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. Last Updated: 07/27/2016

Cathay Flights Hit by Pilot Sick-Out




HONG KONG -- An escalating sickout by pilots forced Cathay Pacific Airways to cancel more flights Monday, as neither the company nor its pilots appeared willing to reopen negotiations on proposed pay cuts.


Government officials expressed concern as the disruption entered its fourth day.


Esther Lam, a spokeswoman for Hong Kong Chief Executive Tung Chee-hwa, said labor officials were trying to bring both sides back to the negotiating table.


Wong Po-yan, chairman of the Airport Authority, which runs Chek Lap Kok airport, told a news briefing the disruption has hurt the airport's income and "damaged its international image.'' John Findlay, secretary-general for the Hong Kong Aircrew Officers Association, said Monday afternoon that no progress had been made.


The two sides have been locked in a dispute since Cathay asked its senior pilots in March to take an 8-percent pay cut in exchange for stock options.


Cathay last week abruptly pulled out of talks after nine weeks and gave its pilots a June 11 deadline to decide whether to accept a revised pay offer, including a smaller pay cut and better stock options, resign or be fired.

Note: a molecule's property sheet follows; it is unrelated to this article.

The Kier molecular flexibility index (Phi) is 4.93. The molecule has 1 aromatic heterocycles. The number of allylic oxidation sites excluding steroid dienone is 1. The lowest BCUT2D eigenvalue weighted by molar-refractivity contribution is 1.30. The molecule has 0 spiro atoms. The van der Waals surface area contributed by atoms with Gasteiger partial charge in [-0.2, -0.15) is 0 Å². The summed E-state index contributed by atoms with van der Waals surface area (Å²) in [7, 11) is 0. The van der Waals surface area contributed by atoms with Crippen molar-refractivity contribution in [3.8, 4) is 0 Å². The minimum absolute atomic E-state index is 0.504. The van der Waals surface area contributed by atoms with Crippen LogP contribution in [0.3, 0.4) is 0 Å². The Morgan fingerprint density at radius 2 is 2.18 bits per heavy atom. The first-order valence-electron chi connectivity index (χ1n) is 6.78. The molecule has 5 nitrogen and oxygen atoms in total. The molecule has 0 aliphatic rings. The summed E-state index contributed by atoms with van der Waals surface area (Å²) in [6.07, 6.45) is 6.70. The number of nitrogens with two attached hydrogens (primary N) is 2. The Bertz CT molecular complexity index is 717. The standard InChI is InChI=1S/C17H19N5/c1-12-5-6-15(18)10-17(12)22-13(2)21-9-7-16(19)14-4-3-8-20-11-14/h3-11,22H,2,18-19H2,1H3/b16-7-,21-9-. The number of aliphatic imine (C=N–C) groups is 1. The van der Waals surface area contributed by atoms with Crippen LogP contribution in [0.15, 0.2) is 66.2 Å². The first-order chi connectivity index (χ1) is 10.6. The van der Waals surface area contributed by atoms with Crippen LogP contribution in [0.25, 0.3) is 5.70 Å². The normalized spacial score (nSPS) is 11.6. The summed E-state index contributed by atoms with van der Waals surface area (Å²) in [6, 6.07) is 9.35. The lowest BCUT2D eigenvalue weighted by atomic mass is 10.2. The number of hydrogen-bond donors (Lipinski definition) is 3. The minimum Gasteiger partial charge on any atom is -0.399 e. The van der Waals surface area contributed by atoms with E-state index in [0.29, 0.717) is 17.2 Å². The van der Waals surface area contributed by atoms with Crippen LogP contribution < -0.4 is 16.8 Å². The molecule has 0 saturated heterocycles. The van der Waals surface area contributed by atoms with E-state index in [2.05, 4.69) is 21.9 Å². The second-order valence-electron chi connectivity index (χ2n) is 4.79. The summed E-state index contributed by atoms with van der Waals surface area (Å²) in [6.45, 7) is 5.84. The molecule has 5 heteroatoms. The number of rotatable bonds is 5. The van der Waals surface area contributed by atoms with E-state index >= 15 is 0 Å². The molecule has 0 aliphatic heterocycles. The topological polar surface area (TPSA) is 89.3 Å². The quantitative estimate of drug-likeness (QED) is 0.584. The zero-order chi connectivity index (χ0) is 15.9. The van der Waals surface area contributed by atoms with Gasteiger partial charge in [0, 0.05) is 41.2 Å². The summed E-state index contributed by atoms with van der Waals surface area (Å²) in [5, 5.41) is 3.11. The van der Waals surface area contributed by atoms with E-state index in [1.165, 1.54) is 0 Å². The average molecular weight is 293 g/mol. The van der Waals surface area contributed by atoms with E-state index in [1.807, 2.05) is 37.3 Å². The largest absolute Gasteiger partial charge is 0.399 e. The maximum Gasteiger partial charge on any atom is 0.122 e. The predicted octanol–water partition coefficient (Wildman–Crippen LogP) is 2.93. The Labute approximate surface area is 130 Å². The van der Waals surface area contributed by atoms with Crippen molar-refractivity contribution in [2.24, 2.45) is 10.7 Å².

The Hong Kong carrier said the pilots' counter offer, which includes annual pay increases after two years of cuts and a year of pay freeze, was unacceptable, and that it would not reopen talks until the pilots agree to forgo the guaranteed pay raises.


Pilots have been calling in sick en masse since Friday, claiming they are under too much stress because of the layoff threats. Union officials denied they had organized the strike, saying Hong Kong law allows pilots to stay home due to stress.


Cathay has canceled a total of 103 flights since Friday - including 33 on Monday - affecting more than 10,000 passengers. About 400 were forced to stay in hotels Sunday night after their flights were canceled.


Tony Tyler, Cathay's director of corporate development, told government-owned Radio Hong Kong that the "situation has stabilized'' as more planes from associated airlines were flying in to help transport Cathay passengers.


The four-day flight disruption has had an immediate impact on Cathay and on Hong Kong's tourism industry, which is recovering from a lull due to Asia's financial crisis. Many passengers have expressed frustration at the chaos.


"Hong Kong could not afford to have its flag-carrier airline turning passengers away,'' a statement from the semi-official Hong Kong Tourist Association said.


Joseph Tung, executive director of the Travel Industry Council, representing the tourism industry, said it has received numerous inquiries - but no complaints - from tour operators and tourists.


"If the situation drags on until the peak season [starting in late June], we do have worries,'' because of Cathay's prominence here, he said. Cathay makes a third of flights in Hong Kong.